“I have to thank everyone in Ireland for making that happen. The amount of support that I’ve been lucky enough to receive since turning pro has been mind-blowing and fair to say, like no other.

“The Irish people made sure that a young kid from an incredibly small village in Cork grabbed the attention of so many people worldwide and for that, I am forever grateful,” he adds before revealing he fit in with team Sheer as soon as he arrived for a trail period last year.

“Ken Sheer has given fighters the opportunity to relocate to America, so when he told me to come over to LA last summer to meet him and his team, I didn’t hesitate. As soon as I landed, I instantly gelled with everyone and we really hit it off. ”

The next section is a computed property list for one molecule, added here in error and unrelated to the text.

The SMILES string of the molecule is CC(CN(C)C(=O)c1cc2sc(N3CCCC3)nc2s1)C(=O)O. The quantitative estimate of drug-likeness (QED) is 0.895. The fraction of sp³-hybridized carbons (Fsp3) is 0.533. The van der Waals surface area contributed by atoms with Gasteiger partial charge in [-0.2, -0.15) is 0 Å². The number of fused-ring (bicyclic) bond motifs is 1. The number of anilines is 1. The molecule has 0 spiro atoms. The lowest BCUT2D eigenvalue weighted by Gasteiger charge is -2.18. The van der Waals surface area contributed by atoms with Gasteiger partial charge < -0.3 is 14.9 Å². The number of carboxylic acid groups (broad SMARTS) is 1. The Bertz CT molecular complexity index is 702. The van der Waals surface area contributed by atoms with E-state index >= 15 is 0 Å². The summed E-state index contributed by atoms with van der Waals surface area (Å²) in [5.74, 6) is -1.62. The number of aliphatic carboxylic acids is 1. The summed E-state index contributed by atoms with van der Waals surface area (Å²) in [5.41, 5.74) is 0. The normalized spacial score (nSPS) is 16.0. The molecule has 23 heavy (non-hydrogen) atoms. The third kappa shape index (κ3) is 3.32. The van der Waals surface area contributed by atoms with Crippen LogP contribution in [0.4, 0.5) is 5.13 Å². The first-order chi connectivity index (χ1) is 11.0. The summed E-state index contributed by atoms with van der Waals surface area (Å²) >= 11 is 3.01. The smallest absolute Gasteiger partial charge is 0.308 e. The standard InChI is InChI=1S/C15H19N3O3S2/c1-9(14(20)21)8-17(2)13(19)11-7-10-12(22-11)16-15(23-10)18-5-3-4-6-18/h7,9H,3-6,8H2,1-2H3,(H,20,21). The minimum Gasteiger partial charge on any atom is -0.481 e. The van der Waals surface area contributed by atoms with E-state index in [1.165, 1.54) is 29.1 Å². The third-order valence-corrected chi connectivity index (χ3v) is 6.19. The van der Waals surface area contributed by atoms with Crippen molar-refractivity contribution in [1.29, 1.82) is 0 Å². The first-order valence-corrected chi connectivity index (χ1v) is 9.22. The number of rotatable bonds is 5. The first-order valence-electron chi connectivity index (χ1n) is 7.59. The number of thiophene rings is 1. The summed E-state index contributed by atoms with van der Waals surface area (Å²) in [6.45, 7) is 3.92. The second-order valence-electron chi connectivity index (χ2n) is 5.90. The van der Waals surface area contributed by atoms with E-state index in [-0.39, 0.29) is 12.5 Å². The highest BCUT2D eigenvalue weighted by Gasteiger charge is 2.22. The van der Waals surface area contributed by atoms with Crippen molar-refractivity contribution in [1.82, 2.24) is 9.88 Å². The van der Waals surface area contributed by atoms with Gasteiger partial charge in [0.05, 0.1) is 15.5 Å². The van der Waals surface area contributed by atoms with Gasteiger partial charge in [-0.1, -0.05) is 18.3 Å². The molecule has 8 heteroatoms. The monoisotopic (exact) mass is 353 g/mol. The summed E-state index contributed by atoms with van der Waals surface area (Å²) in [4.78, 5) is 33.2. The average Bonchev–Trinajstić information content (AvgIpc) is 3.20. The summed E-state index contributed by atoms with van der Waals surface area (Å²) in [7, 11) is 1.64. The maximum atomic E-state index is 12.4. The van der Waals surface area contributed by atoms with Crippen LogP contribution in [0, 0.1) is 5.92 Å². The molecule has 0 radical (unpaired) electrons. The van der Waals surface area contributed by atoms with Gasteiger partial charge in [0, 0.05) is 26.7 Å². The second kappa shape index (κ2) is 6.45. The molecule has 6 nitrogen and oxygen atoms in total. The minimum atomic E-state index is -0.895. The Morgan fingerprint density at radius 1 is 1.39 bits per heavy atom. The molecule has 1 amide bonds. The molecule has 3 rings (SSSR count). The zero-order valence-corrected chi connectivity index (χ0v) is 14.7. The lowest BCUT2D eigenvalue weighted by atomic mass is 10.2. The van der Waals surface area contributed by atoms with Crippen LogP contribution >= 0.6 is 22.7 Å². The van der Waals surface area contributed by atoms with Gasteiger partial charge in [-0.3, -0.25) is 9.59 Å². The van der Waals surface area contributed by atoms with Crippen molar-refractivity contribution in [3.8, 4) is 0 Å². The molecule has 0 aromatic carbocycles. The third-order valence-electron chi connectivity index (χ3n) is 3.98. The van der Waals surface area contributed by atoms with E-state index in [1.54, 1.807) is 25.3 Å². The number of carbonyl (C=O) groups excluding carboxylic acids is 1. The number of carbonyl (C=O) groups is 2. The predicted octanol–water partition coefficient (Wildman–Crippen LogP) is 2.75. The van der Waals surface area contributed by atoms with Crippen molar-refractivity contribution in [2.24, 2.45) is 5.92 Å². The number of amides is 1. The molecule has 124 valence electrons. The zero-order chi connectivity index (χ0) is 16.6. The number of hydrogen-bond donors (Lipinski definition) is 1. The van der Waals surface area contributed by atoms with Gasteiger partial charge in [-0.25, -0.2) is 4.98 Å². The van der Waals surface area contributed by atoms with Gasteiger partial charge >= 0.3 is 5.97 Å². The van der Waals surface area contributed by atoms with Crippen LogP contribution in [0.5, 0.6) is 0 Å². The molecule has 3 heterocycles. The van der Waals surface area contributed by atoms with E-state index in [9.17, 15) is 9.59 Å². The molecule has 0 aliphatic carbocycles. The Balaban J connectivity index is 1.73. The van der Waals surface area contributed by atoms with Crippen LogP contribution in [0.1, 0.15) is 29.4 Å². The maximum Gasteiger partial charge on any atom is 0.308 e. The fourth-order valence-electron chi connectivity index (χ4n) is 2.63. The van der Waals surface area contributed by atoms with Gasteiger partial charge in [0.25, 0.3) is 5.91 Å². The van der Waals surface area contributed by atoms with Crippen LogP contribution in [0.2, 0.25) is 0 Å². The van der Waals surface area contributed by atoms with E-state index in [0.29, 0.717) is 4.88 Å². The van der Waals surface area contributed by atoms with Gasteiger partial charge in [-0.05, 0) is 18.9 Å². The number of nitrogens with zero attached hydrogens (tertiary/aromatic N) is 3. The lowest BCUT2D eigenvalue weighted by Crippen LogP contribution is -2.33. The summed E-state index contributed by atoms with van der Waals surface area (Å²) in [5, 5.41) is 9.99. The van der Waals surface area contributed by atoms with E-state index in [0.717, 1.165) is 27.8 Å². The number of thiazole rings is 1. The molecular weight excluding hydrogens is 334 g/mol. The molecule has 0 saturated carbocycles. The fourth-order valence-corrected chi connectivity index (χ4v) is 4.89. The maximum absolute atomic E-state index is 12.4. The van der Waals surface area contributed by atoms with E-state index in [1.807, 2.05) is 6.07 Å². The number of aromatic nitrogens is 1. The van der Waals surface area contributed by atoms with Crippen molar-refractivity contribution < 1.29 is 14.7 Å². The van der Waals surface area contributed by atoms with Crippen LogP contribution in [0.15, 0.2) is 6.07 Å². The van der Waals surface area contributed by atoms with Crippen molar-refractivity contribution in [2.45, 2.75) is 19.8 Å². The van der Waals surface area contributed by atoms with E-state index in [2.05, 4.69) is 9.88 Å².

Power will now relocate to LA and train under Courage Tshabalala. The plan for this year is to get busy and possibly attract the attention of one of the big promoters.

“I trust that my team will keep me busy fighting on a regular basis now and will also open the right doors for me in terms of promoters and opportunities. Once we get the ball rolling, I want to stay as active as possible and fight as often as I can.”


Jonny Stapleton contributor for 15 years and editor for the past decade. Have been covering boxing for over 16 years and writing about sports for a living for over 20 years. Former Assistant Sports editor for the Gazette News Paper Group and former Tallaght Voice Sports Editor. Have had work published in publications around the world when working as a freelance journalist. Also co-founder of Junior Sports Media and Leinster Rugby PRO of the Year winner. email: